 Taller
(vert expansion)
  =
 (x,y)(x, ay)
 Use IaI because the
negative is used in
reflection
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A Horizontal Stretch can make the function narrower or
wider because the stretch multiplies or divides the x-values
by a constant while the y-values are unchanged
 Narrower
(horiz
compression)
  =
1
 (x,y)(

 Use
x, y)
IbI because the
negative is used in
reflection
 Wider

=
(horiz expansion)
1

 (x,y)(bx,
y)
 Use IbI because the
negative is used in
reflection
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If the a or b values are negative there would also be a
reflection.
a)   = (3)
b)   =
1
( )
4
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Ex. 1.2 (p.28) #1-12
#1-6, 7-9 odds in each, 10-12, 15, 16
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PC30.7
Extend understanding of transformations to include
functions (given in equation or graph form) in general,
including horizontal and vertical translations, and horizontal
and vertical stretches.
PC30.8
Demonstrate understanding of functions, relations, inverses
and their related equations resulting from reflections
through the: x-axis, y-axis, line y=x
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Multiple transformations can be applied to a function using
the General Transformation Model
y-k=af(b(x-h))
or
y=af(b(x-h)) +k
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The same order of operations are used as when you are
working with numbers (BEDMAS)
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So multiplying and dividing (stretches, reflections) are done
first then add and subtract (translations)
Steps to graph combinations:
1. Horizontal stretch and reflect in the y-axis (if b<0)
2. Vertical stretch and reflect in the x-axis (if a<0)
3. Horizontal and/or vertical Translations (h and k)
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Lets look at the transformations in mapping notation for
y=af(b(x-h)) +k
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Ex. 1.3 (p.38) #1-12 odds in each with multiple parts
#3-16 odds in each with multiple parts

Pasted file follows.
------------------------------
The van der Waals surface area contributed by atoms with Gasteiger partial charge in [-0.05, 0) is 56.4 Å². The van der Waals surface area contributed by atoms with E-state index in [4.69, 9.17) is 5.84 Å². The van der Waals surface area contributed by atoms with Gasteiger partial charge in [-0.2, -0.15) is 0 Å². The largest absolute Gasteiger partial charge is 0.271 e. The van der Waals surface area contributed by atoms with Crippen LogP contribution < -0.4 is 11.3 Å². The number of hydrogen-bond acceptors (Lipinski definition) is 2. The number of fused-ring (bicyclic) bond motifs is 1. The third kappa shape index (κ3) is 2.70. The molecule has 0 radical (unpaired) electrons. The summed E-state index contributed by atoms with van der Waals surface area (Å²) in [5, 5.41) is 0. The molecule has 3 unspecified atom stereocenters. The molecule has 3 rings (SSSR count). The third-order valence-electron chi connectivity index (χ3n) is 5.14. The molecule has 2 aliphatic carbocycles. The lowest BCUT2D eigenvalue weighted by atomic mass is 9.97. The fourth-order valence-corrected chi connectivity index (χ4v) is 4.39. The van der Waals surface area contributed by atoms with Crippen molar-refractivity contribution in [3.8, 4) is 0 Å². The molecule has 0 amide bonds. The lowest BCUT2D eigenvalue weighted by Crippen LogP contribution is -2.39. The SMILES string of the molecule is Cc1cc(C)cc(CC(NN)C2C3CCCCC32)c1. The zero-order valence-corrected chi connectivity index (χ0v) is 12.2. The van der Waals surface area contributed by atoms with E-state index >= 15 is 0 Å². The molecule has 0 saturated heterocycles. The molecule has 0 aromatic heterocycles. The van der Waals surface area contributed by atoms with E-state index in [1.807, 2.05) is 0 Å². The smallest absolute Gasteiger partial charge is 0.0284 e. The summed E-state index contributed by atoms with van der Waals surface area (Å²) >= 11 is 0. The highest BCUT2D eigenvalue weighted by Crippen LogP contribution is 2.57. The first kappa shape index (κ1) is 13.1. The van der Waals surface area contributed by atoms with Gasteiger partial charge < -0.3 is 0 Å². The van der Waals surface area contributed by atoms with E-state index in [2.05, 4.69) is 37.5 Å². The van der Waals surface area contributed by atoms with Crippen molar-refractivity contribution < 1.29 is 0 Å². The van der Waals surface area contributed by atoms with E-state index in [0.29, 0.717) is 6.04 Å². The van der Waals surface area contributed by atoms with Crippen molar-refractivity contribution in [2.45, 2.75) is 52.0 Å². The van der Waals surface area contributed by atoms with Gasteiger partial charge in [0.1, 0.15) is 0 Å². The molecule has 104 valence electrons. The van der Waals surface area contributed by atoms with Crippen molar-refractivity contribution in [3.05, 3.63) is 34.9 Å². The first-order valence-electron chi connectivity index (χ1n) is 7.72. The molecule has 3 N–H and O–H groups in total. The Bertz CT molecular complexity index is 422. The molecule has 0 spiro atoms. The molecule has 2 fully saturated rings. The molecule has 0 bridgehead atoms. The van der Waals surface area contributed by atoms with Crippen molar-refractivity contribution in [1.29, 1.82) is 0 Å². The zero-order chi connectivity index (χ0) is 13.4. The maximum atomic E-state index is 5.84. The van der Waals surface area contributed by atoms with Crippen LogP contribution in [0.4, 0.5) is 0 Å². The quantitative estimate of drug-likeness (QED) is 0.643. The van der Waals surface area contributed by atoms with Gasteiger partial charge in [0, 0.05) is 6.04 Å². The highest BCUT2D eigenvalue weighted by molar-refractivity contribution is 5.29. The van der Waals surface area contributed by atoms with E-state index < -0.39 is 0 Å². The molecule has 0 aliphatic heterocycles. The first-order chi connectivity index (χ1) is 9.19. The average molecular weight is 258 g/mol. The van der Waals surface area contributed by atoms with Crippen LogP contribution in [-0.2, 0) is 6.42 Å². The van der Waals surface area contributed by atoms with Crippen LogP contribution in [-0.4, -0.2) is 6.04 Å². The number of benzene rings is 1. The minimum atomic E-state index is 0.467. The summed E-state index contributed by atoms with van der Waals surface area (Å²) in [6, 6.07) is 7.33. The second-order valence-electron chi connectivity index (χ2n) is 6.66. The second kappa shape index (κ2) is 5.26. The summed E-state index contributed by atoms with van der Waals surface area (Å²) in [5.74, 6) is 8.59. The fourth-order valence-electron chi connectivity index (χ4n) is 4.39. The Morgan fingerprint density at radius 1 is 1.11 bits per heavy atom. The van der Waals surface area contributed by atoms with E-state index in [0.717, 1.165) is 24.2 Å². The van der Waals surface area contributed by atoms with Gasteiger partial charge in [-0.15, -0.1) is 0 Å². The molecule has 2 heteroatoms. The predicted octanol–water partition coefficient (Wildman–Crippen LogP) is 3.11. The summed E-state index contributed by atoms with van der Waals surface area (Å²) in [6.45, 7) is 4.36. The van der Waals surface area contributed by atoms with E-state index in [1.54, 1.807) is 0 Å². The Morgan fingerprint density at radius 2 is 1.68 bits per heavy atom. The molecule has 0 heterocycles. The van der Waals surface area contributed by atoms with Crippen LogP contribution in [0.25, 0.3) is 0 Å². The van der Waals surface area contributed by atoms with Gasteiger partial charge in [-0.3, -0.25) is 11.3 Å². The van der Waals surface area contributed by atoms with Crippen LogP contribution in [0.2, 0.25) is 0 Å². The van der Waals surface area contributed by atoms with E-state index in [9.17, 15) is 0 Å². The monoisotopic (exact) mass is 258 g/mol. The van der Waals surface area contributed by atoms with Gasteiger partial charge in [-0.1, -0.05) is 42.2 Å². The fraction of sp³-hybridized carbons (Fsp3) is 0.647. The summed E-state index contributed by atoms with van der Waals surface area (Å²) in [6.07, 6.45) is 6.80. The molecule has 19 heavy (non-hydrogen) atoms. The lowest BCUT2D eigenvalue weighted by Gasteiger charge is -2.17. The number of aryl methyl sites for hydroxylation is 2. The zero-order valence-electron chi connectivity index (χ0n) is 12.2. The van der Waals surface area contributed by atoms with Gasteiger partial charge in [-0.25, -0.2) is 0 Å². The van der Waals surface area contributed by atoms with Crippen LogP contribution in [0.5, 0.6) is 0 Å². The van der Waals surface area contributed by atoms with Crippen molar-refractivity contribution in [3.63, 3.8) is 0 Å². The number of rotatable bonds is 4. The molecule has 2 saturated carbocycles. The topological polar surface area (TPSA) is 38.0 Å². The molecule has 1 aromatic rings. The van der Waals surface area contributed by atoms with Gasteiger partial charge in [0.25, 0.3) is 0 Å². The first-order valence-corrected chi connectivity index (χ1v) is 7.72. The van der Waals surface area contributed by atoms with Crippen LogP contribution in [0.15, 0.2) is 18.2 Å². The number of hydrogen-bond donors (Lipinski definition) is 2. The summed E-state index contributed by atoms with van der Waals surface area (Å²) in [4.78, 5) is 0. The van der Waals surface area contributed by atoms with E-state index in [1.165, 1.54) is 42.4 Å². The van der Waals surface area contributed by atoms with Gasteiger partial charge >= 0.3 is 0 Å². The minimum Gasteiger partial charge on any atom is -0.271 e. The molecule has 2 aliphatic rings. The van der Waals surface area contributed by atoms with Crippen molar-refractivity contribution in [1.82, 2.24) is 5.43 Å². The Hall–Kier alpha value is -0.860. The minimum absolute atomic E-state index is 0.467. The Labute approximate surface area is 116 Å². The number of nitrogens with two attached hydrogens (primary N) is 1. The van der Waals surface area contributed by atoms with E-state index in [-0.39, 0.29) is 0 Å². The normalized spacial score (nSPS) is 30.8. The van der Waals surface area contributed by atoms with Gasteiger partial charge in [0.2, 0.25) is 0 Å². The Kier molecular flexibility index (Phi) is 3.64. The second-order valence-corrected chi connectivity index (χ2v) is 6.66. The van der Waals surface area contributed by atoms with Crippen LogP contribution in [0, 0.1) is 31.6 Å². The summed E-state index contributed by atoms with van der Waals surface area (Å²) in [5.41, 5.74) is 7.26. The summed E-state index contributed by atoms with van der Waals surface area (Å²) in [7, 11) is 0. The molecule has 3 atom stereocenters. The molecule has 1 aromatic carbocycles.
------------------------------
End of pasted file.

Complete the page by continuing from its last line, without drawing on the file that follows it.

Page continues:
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PC30.8
Demonstrate understanding of functions, relations, inverses
and their related equations resulting from reflections
through the: x-axis, y-axis, line y=x
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The Inverse of a Function y=f(x) is denoted y=f -1(x) if the
inverse is a function.
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The -1 is not an exponent because f represents a function,
not a variable. (just like in sin -1(x))
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The inverse of a function reverses the processes
represented by that function.
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For example, the process of squaring a number is reversed
by taking the square root. Taking the reciprocal of a
number is reversed by taking the reciprocal again.
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For example, for f(x)=2x+1 we are multiplying by 2 and
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What would the inverse be?
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To determine the inverse of a function, interchange the x
and y coordinates
Function

Inverse
(x,y)

(y,x)
y=f(x)

x=f(y)
reflect in the line y=x
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When working with an equation of a function y=f(x),
interchange the x for y.
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Then solve for y to get the equation for the inverse, if the
inverse is a function, then y=f -1(x)
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If the inverse of a function is not a function (recall the
vertical line test), restrict the domain of the base function
so that the inverse becomes a function.
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You will see the frequently with quadratic functions.
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For example, the inverse of f(x)=x2, x≥0, is f -1(x)=  . The
inverse is a function only if the domain of the base function
is restricted.
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Restricting the domain is necessary for any function that
changes direction (increasing to decreasing, or vise versa)
at some point in the domain of the function
Unrestricted domain
Restricted domain x≤0
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Ex. 1.4 (p.51) #1-16 odds in questions with multiple parts
#4-20 odds in questions with multiple parts